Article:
Panasonic unveils pin-sized battery for wearables

The capacity will limit power, but Panasonic plans more pin batteries

Panasonic's pin-shaped CG-320 lithium-ion battery is 20 mm long with a diameter of 3.5 mm and nominal capacity of 13 mAh. It's aimed at applications such as wearable computers and hearing aids.

Panasonic's pin-shaped CG-320 lithium-ion battery is 20 mm long with a diameter of 3.5 mm and nominal capacity of 13 mAh. It's aimed at applications such as wearable computers and hearing aids.

Power-sipping wearable devices could become smaller with a new rechargeable battery from Panasonic.

The electronics maker on Friday announced a "pin-shaped" lithium-ion battery that's 20 millimeters long with a diameter of 3.5 mm, about one-twentieth the size of AAA batteries. Panasonic said it's the smallest in the industry in terms of capacity by volume.

The CG-320 battery has a nominal capacity of 13 mAh and voltage of 3.75 V, which allows for Bluetooth and NFC (near-field communication) links with smartphones.

Its compact form factor and low weight make it ideal for wearable devices such as smart glasses, fitness bands and hearing aids as well as electronic pens, according to Panasonic.

While compact batteries could shrink the overall size of wearables, usability and interfaces help determine how big they are.

"The size, which is the smallest of its kind in the industry, can allow more flexible product design, and high strength and stability of form delivers high reliability," a spokeswoman for Panasonic wrote in an email.

The battery could also help reduce the size and weight of wearables, she said, adding that the Internet of Things (IoT) is another possible application.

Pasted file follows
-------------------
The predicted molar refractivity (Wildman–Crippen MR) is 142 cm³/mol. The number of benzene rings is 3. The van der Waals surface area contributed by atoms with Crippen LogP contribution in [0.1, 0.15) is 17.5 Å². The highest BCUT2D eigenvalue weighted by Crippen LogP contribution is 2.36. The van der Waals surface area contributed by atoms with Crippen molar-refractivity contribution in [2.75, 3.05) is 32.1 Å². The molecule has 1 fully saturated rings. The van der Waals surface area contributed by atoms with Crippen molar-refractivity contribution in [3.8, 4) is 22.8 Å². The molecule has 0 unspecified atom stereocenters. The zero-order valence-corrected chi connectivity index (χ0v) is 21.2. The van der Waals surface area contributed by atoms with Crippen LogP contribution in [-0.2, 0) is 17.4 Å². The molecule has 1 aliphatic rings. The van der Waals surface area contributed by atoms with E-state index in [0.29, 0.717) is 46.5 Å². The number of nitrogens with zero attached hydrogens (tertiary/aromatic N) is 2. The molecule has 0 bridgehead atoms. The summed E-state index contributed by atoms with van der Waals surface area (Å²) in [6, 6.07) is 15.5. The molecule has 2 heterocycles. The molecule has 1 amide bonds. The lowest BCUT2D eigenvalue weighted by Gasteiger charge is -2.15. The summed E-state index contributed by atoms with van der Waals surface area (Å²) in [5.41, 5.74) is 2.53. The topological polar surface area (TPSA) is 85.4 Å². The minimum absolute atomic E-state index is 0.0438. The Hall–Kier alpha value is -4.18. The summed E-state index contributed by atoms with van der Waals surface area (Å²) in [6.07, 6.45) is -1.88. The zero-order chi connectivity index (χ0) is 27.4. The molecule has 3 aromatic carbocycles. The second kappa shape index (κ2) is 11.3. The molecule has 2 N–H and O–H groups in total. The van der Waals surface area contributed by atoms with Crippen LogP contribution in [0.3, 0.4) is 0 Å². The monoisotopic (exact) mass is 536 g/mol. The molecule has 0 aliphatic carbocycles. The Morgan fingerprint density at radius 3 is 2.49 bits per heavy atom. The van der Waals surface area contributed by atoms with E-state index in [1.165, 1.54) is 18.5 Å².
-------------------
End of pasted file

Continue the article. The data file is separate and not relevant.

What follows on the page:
The CG-320's capacity is lower than that of a wearable battery such as the Jawbone UP24 activity monitor's 32 mAh lithium-ion polymer battery, but the latter is larger.

Panasonic is developing two more pin-shaped batteries with capacities of 30 mAh and 50 mAh. They're slightly larger and heavier than the CG-320.

Battery size and power are a key aspect of wearable devices that has been putting a damper on wider-scale development and popularization. The Apple Watch, for instance, will likely require a daily recharge. That can be seen as a big hassle for a device that's relatively small.

A number of attempts to innovate on materials and control systems for wearable batteries are being pursued.

The U.S. Department of Energy's Oak Ridge National Laboratory has tested a prototype battery based on the lithium carbon fluoride (CFx) chemical formula that could go for 10 years or more without a recharge.

Jawbone, meanwhile, doubled the battery charge of the UP24 to two weeks through a firmware update with enhanced algorithms.

Panasonic's battery is similar to conventional cylindrical lithium-ion batteries. It has negative and positive electrode sheets wrapped around each other inside a small stainless steel tube.

The company plans to mass-produce the battery, with monthly production of 100,000 units and shipping to begin in February. Before that, it will show off the CG-320 at the Ceatec tech expo outside Tokyo next week.

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